So this means that Egypt and Pakistan wont be getting their billion dollar checks for awhile?
.....99% of us with see ZERO affect on our daily lives due to the shut-down.................
obama tried to make the sequester look like a "total meltdown"....but it turned out to be a yawner!!
Same with the gov't shut-down - but this way 800,000 gov't employees who are classified as "non essentials" will save us taxpayers $240,000,000 per day in payroll.
obama is so pathetic - he actually wants the shut-down to be worse than it really is. He wants Americans to suffer just to feed his ego along with his dumbocratic party.
obama - worst president in US history!!
On the other hand I feel strongly that the government should be shut down. The dysfunction that is taking place in Washington DC angers me greatly. I want to point out that the Affordable Care Act (ACA/Obamacare) was passed on lies and damned lies. I won't go into specifics but many of the promises made in regards to the ACA have turned out to be untrue. Even with these untrue promises, half the country didn't want this law in the first place.
In the last several months it has become clearer that things just aren't as they seem in regards to the ACA and due to that fact Obama has unilaterally made many changes to the law. He has delayed the employer mandate, and modified contributions for members of congress and their staffers and many others. This is a law that passed both legislative chambers and was signed by the president and upheld by the Supreme Court. The Executive does not have within his power the legal capacity to simply ignore, postpone, or change laws. He can propose things and ask congress to make changes, but any changes must pass both houses and be signed into law by the president. Not only has the President made a myriad of changes to the law (which is beyond his constitutional power) he has provided exemptions from Obamacare for corporations (Waffle House, Pepsi, Dish Network, Cracker Barrel to name a few), unions (Local 802 Musicians Health Fund [wtf], SEIU), non-profits (several Catholic Diocese, The Pew Charitable Trusts), local municipalities (McGregor Schools ISD #4, the town of Albion N.Y. and many, many other groups.
The President himself has already made changes to Obamacare because that s is f'ed up. Here we are trying to pass a Continuing Resolution to keep the doors open for our government, and the Republicans in the House are trying to make some changes to benefit all the great people of this country and the Democrats (including the President) refuse to negotiate. The House sent a bill to defund Obamacare which was rejected by the Senate (Obama said he would veto), then sent a bill to delay the individual mandate and repeal the medical device tax (2.3% tax on PROFITS, tax on profits is out of the ordinary), rejected by the Senate (Obama said he would veto), then sent a bill to delay the individual mandate for a year and remove the posh federal contributions for lawmakers and their staff, which was also rejected by the Senate (Obama said he would veto). The Republicans have repeatedly revised their requests to which the Democrats (And Obama) say we won’t negotiate with (Tea Party) “terrorists”. They just sit back and point their fingers at Republicans for causing this mess that we are in.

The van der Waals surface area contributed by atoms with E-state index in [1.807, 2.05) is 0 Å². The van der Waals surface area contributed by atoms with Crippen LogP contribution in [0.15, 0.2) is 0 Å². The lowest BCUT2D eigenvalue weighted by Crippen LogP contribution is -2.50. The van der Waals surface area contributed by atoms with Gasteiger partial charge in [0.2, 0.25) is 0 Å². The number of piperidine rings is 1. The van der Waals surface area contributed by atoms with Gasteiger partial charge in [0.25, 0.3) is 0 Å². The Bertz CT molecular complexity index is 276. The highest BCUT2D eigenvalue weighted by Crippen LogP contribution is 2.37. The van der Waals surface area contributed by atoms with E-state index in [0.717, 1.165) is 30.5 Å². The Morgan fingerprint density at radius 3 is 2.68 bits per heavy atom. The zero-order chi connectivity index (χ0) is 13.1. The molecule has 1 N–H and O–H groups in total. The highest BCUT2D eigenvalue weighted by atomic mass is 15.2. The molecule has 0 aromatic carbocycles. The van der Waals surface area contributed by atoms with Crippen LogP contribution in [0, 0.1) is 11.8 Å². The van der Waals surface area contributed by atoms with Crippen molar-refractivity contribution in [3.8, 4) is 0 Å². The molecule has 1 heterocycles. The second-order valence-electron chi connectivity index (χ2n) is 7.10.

I would like to point out that Obama *is* negotiating with Iran. Iran, with an extremist regime in charge, hell bent on creating nuclear weapons, and who contributes to terrorists (training/supplies/etc) across the globe. These are the people that Obama is willing to negotiate with, but not Republicans who are trying to protect the people from a broken law built on lies.
Shut it down, I don’t care anymore.
The first time in 17 years?
The 17th time since 1976?
That's 37 years ago this crap started.
VOTE SMARTER in 2016
Copyright © 2014 Microsoft. All rights reserved.
Fundamental company data and historical chart data provided by Morningstar Inc. Real-time index quotes and delayed quotes supplied by Morningstar Inc. Quotes delayed by up to 15 minutes, except where indicated otherwise. Fund summary, fund performance and dividend data provided by Morningstar Inc. Analyst recommendations provided by Zacks Investment Research. StockScouter data provided by Verus Analytics. IPO data provided by Hoover's Inc. Index membership data provided by Morningstar Inc.
[BRIEFING.COM] Nov crude oil is trading higher this morning as the U.S. and Arab allies have begun missile strikes in Syria on the Islamic State. The energy component dipped to a session low of $90.77 moments after equity markets opened but quickly recovered back into positive territory. It popped to a session high of $91.90 in recent action and is now up 0.9% at $91.64.
Oct natural gas is chopping around in a tight range between $3.88 and $3.90 in the black. It is currently up 1.2% at ... More
More Market News
|There’s a problem getting this information right now. Please try again later.|
MUST-SEE ON MSN
- Video: Easy DIY smoked meats at home
A charcuterie master shares his process for cold-smoking meat at home.
- Jetpacks about to go mainstream
- Weird things covered by home insurance
- Bing: 70 percent of adults report 'digital eye strain'